>
    > We've been playing (b); but the pcs in the introductory, boxed set
    > adventure
    > were creamed by the black dragon. The pcs had gotten to second
    > level,
    > and we replayed the scenario a couple of times; each time the dragon
    > munched the pcs pretty severely.
    >
    > b) When determining what squares lie in the aoe, I'm thinking you
    > draw a line emanating from the dragon's square for 60 feet. And
    > then,
    > every square the line touches is affected by the attack... is that
    > true?
    >
    > thanks in advance
    > david

    AOE is a line but I think that was already said, by many including
    you.

    The answer is all players in the AOE take the full amount of 6d4, most
    people roll the damage value once because to do otherwise would be
    both time consuming and perhaps a little silly. Although there might
    be some talk for rolling damage value for each player. It produces
    more of a random damage spread but still the best way to handle this,
    timewise is to roll once. Apply any modifiers for everybody, evasion,
    cover, etc.

    Now the question is why are level 2 character fighting a dragon? Why
    not try to talk with the dragon. Dragons are not mindless killing
    machines and even the Chromatics will stop to talk if they think they
    have the upperhand or can control the encounter. A black dragon might
    open with a breath weapon, notice that he slaughtered quite a few of
    the people and offer peace in exchange for something. The something
    could easily be the corpses of those it killed, or shiny gems, gold,
    equipment. It might even be a promise of service to him, or a promise
    of never returning to his place. Remember, at least in most games,
    players do get rewards for overcoming a foe. Now if the Mod, Starting
    adventure, etc provided no options for parley, or barter or anything
    else, it becomes up to the DM to modify the adventure to make it at
    least competitive for the players.

    Overcoming, does not always equal killing. I know my players were
    freaked out when their first level characters came face to face with a
    Mind Flayer. The creature was just seeking the brain of a fallen
    slave, and wasn't concerned with the players because their minds were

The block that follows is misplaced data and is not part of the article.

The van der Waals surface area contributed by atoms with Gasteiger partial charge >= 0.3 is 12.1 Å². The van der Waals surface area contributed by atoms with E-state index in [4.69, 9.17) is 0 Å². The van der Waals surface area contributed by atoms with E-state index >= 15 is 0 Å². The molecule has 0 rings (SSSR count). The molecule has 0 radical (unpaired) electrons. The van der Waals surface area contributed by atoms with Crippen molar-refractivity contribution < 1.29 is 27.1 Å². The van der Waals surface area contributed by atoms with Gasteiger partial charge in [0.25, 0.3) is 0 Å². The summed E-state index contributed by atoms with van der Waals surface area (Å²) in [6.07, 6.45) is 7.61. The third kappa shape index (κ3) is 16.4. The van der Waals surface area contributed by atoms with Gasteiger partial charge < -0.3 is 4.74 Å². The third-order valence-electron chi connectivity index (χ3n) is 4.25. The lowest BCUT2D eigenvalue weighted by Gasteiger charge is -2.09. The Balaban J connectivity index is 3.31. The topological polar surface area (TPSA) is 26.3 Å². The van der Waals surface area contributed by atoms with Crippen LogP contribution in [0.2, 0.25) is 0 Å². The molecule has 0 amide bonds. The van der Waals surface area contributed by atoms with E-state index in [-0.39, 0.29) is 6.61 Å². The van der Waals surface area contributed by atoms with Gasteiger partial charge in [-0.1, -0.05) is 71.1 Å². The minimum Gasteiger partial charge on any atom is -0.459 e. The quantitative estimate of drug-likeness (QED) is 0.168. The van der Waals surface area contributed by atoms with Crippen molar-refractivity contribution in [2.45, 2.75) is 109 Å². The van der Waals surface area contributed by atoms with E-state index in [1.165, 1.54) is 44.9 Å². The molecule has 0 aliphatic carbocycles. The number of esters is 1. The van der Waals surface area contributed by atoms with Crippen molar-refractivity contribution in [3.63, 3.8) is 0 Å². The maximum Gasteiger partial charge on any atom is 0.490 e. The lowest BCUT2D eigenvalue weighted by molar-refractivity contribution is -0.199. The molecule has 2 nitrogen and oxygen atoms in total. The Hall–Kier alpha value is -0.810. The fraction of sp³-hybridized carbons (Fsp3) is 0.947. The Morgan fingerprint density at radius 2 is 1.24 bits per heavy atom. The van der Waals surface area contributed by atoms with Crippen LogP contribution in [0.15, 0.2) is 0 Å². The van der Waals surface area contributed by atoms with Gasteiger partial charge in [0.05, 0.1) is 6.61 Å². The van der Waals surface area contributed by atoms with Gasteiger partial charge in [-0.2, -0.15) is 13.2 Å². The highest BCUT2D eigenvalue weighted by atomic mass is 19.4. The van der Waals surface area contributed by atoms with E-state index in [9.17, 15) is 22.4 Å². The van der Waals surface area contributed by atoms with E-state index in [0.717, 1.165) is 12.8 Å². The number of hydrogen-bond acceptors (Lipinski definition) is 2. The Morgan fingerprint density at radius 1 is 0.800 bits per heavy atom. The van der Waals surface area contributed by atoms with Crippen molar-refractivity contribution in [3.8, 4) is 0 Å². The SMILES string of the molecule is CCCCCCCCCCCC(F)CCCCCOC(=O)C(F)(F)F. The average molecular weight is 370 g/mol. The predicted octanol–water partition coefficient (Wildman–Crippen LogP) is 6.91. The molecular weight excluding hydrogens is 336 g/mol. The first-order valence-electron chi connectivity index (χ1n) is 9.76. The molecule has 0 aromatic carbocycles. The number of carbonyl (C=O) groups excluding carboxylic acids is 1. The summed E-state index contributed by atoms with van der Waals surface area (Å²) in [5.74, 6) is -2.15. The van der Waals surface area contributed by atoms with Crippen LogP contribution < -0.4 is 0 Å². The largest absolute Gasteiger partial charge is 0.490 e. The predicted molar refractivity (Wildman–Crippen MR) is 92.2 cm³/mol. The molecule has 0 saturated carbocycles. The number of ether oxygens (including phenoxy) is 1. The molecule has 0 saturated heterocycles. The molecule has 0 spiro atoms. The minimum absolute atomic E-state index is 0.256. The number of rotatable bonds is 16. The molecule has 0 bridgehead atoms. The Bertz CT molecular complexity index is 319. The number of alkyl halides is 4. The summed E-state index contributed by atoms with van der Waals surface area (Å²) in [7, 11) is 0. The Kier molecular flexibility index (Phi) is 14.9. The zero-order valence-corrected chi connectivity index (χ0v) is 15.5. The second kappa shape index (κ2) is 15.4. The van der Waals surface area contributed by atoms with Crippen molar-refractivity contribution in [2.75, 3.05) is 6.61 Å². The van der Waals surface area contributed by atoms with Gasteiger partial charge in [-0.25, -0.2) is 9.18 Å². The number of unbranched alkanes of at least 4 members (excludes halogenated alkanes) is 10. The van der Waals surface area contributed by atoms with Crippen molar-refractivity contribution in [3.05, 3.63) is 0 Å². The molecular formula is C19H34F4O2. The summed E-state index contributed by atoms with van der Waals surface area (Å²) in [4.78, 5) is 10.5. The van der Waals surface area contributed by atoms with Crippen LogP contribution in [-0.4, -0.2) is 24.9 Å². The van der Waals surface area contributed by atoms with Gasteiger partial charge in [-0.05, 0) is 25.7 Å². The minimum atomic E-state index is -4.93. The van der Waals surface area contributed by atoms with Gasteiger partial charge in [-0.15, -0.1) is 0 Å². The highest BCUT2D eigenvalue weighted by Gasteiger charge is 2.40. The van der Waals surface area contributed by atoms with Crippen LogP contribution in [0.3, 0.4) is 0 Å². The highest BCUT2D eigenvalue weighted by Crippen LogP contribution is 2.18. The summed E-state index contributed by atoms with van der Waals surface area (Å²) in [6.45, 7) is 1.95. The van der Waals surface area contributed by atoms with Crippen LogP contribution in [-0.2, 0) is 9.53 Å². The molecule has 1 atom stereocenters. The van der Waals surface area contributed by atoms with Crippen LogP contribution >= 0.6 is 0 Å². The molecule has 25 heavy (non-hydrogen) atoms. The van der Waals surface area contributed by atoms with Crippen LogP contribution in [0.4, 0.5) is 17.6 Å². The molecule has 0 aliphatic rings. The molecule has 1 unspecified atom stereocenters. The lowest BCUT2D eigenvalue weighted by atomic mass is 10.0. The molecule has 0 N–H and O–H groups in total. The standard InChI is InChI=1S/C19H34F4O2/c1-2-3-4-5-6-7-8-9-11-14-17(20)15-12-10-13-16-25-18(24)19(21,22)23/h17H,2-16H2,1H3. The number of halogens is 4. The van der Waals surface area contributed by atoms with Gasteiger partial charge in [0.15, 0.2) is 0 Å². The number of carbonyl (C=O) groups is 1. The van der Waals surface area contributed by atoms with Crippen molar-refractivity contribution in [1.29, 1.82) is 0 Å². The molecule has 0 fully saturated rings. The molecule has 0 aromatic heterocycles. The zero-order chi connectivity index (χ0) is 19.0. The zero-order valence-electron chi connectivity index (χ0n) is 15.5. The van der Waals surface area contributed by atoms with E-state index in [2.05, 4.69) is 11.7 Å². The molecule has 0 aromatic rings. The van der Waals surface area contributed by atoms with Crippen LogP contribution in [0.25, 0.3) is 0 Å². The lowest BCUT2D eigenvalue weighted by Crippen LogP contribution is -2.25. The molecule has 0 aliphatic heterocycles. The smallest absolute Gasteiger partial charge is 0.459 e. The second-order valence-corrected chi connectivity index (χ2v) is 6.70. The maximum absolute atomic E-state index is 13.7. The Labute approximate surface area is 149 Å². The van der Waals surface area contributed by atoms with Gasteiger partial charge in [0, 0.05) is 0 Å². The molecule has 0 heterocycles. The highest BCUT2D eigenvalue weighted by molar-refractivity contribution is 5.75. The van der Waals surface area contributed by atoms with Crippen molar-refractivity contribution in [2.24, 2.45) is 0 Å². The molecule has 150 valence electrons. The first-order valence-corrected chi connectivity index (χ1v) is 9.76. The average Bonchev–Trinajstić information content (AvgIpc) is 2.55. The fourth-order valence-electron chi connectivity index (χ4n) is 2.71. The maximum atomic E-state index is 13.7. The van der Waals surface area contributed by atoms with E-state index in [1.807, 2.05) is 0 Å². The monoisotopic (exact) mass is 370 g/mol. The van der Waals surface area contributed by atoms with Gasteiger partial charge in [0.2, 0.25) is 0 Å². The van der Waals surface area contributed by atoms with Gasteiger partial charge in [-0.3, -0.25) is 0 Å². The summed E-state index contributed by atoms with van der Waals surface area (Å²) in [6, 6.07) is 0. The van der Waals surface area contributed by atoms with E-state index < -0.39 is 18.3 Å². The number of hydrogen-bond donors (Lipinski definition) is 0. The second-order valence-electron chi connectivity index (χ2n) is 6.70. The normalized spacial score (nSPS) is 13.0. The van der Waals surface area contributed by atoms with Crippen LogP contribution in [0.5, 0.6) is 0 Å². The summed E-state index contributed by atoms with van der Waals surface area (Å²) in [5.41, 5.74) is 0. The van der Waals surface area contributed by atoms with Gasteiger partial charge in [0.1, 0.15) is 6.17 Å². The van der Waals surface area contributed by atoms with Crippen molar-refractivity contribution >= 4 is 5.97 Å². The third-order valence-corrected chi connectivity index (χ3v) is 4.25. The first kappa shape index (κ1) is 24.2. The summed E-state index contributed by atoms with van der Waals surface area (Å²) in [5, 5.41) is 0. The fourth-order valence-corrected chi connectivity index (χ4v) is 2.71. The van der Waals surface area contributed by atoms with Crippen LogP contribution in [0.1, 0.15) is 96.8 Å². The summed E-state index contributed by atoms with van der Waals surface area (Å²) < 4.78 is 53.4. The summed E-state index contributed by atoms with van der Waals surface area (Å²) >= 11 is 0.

too "weak." For the Flayer it would have been like eating popcorn when
    you really wanted a steak. I never throw punches though, and if the
    players had decided to attack the Flayer, it would have been on them.
    I never straight out said "You, guys, might be better off trying to
    talk to the Flayer." I just had the creature kill off an NPC, and
    feast on his brain. After that he stood there surveying the Party and
    deciding if any of them were worthy. If the players had attempted an
    attack, I might have had them Mindblasted, and taken as slaves.

    The slavery could have become a hook for further adventures. The
    Flayer was a plant that was supposed to foreshadow their later
    encounters with the Flayers but the campaign never got that far.

    I really have to brush up on my AOE plotting, because I couldn't even
    answer that question. I normally just have it come from the front of
    his square and go out 60 feet in a straight line, or in which ever
    angle it is going. That is for lines of course, and if my method is
    not correct, I do plan on altering it when I get my new campaign
    started. Aside from Campaign specific differences, I do hope to get to
    a point where I don't have to reference the book for odd effects.
  11. Archived from groups: rec.games.frp.dnd (More info?)

    On Mon, 18 Apr 2005 17:58:12 -0500, Rock-Viper
    <rockvipe@comcastNOSPAM.net> carved upon a tablet of ether:

    > A dragon at second level? That sounds wonky. I would replace it with a
    > giant spider or something less deadly.

    Why? White wyrmlings are CR2. A 2nd level party at full health should
    be able to beat a CR5 encounter if they're willing to take losses. As
    we're discussing dragons that'd be CR4 unless they have all the right
    kit, but that still includes every wyrmling but Golds, all evil very
    young dragons but Reds, and young Whites.


    --
    Rupert Boleyn <rboleyn@paradise.net.nz>
    "Just because the truth will set you free doesn't mean the truth itself
    should be free."
  12. Archived from groups: rec.games.frp.dnd (More info?)

    Rupert Boleyn <rboleyn@paradise.net.nz> wrote:
    > White wyrmlings are CR2. A 2nd level party at full health should be
    > able to beat a CR5 encounter if they're willing to take losses.

    Speaking of which, last Saturday our 9th-level group took on a CR 14
    blue dragon. For a change, my character actually wanted to /avoid/ the
    fight, but I jumped in (mostly to no effect) once the other PCs decided
    to pick a fight. It was very, very difficult, and it took a bit of luck
    to win, but win we did. My wife's druid got fried, but luckily the
    dragon had a scroll of /true resurrection/ in its hoard.
    --
    Bradd W. Szonye
    http://www.szonye.com/bradd
  13. Archived from groups: rec.games.frp.dnd (More info?)

    Between saving the world and having a spot of tea Bradd W. Szonye said

    > Speaking of which, last Saturday our 9th-level group took on a CR 14
    > blue dragon. For a change, my character actually wanted to /avoid/ the
    > fight, but I jumped in (mostly to no effect) once the other PCs decided
    > to pick a fight. It was very, very difficult, and it took a bit of luck
    > to win, but win we did. My wife's druid got fried, but luckily the